Siglufjörður is a small fishing town in a narrow fjord with the same name on the northern coast of Iceland.
The population in 2011 was 1.206 the town has been shrinking in size since the 1950s when the town reached its peak of 3.000 inhabitants.
The municipalities of Ólafsfjörður and Siglufjörður, connected since 2010 by the Héðinsfjörður Tunnels, merged in 2006 to form a municipality called Fjallabyggð, which literally means Mountain Settlement.
Siglufjörður is the site of The Herring Era Museum, a maritime museum which opened in 1994. The town forms the setting for Ragnar Jónasson’s Dark Iceland series of detective novels. It is also the setting for the first season and much of the second season of the internationally successful Icelandic crime drama television series Trapped.
The town grew up around the herring industry that was very strong in the 1940s and 1950s. Herring fishing is no longer productive in the region.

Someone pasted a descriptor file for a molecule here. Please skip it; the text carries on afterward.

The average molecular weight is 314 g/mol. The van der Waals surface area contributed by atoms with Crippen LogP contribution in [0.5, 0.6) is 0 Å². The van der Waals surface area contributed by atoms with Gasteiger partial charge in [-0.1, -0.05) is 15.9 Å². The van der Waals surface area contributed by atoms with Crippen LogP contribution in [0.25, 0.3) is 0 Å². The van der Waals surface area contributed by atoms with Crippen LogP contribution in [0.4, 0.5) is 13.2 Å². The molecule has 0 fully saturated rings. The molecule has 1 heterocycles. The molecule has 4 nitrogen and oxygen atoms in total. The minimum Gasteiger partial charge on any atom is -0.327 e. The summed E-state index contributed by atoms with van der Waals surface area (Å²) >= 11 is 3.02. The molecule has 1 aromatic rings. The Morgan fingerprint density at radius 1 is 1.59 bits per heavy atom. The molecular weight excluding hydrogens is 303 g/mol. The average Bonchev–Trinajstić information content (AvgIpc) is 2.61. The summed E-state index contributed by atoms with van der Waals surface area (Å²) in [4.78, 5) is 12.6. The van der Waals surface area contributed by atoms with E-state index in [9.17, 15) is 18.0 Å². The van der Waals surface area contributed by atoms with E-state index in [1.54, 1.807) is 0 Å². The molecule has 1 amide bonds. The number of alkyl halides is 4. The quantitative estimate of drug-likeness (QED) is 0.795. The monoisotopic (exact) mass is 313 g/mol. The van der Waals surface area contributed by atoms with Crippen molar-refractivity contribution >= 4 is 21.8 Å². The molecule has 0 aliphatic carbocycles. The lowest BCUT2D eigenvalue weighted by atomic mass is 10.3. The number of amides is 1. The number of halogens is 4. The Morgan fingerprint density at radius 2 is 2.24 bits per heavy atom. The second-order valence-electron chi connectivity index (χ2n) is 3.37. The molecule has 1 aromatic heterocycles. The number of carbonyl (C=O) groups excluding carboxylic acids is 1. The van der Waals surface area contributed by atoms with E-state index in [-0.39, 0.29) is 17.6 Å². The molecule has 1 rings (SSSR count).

Siglufjörður was connected with a road for the first time in 1940, when the horse riding trail through Siglufjarðarskarð was improved enabling cars to get through. Before that ships, seaplanes, horses and strong legs provided the transport.
Today the town remains dependent on fishing industries. The government of Iceland is attempting to reverse the population shrinking in the area by improving land transportation. The dual Héðinsfjörður Tunnels, with a total length of 11 kilometers, were dug between Siglufjörður and Ólafsfjörður to connect with the region of Eyjafjörður in the east, and opened on 2 October 2010. Siglufjörður was already connected by the 800 m Strákar Tunnel to the west; it used to be the town’s only road connection open year-round. That tunnel was completed in 1967 and before then the only road to the town was a narrow mountain pass between Siglufjörður and Héðinsfjörður, open only during the summer. The new tunnel opened interesting mountain tracks and trout fishing opportunities to those without boats and unwilling to walk the old trail.
The old road to Siglufjörður is open during the summer. It is the highest mountain road in Iceland and is used today for hiking, horseriding and pleasure driving.